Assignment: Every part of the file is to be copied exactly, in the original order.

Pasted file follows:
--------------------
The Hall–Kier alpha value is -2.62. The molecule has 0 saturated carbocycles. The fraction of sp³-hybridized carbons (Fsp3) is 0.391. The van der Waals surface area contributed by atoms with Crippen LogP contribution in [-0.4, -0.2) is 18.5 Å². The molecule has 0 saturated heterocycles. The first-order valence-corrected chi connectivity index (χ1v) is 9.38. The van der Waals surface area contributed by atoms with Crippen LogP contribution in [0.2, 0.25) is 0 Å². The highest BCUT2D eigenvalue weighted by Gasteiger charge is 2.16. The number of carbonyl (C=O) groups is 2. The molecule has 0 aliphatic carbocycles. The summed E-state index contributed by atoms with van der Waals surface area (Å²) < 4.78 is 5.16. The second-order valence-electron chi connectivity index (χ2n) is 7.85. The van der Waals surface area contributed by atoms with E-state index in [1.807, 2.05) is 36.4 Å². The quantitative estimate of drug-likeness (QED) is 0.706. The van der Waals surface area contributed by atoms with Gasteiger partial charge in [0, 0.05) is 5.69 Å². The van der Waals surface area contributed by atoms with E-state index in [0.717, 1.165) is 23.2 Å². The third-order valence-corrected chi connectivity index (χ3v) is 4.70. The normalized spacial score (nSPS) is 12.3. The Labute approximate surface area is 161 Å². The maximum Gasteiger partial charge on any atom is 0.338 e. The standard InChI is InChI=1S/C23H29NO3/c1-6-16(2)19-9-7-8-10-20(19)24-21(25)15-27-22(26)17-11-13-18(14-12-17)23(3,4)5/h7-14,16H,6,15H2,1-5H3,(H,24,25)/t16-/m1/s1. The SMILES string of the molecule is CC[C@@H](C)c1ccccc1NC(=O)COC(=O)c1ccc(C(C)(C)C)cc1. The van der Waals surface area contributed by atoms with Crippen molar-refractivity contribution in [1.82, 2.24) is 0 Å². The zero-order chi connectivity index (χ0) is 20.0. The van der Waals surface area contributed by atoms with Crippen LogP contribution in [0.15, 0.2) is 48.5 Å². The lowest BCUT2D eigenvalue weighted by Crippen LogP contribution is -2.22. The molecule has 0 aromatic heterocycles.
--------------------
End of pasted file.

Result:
The Hall–Kier alpha value is -2.62. The molecule has 0 saturated carbocycles. The fraction of sp³-hybridized carbons (Fsp3) is 0.391. The van der Waals surface area contributed by atoms with Crippen LogP contribution in [-0.4, -0.2) is 18.5 Å². The molecule has 0 saturated heterocycles. The first-order valence-corrected chi connectivity index (χ1v) is 9.38. The van der Waals surface area contributed by atoms with Crippen LogP contribution in [0.2, 0.25) is 0 Å². The highest BCUT2D eigenvalue weighted by Gasteiger charge is 2.16. The number of carbonyl (C=O) groups is 2. The molecule has 0 aliphatic carbocycles. The summed E-state index contributed by atoms with van der Waals surface area (Å²) < 4.78 is 5.16. The second-order valence-electron chi connectivity index (χ2n) is 7.85. The van der Waals surface area contributed by atoms with E-state index in [1.807, 2.05) is 36.4 Å². The quantitative estimate of drug-likeness (QED) is 0.706. The van der Waals surface area contributed by atoms with Gasteiger partial charge in [0, 0.05) is 5.69 Å². The van der Waals surface area contributed by atoms with E-state index in [0.717, 1.165) is 23.2 Å². The third-order valence-corrected chi connectivity index (χ3v) is 4.70. The normalized spacial score (nSPS) is 12.3. The Labute approximate surface area is 161 Å². The maximum Gasteiger partial charge on any atom is 0.338 e. The standard InChI is InChI=1S/C23H29NO3/c1-6-16(2)19-9-7-8-10-20(19)24-21(25)15-27-22(26)17-11-13-18(14-12-17)23(3,4)5/h7-14,16H,6,15H2,1-5H3,(H,24,25)/t16-/m1/s1. The SMILES string of the molecule is CC[C@@H](C)c1ccccc1NC(=O)COC(=O)c1ccc(C(C)(C)C)cc1. The van der Waals surface area contributed by atoms with Crippen molar-refractivity contribution in [1.82, 2.24) is 0 Å². The zero-order chi connectivity index (χ0) is 20.0. The van der Waals surface area contributed by atoms with Crippen LogP contribution in [0.15, 0.2) is 48.5 Å². The lowest BCUT2D eigenvalue weighted by Crippen LogP contribution is -2.22. The molecule has 0 aromatic heterocycles.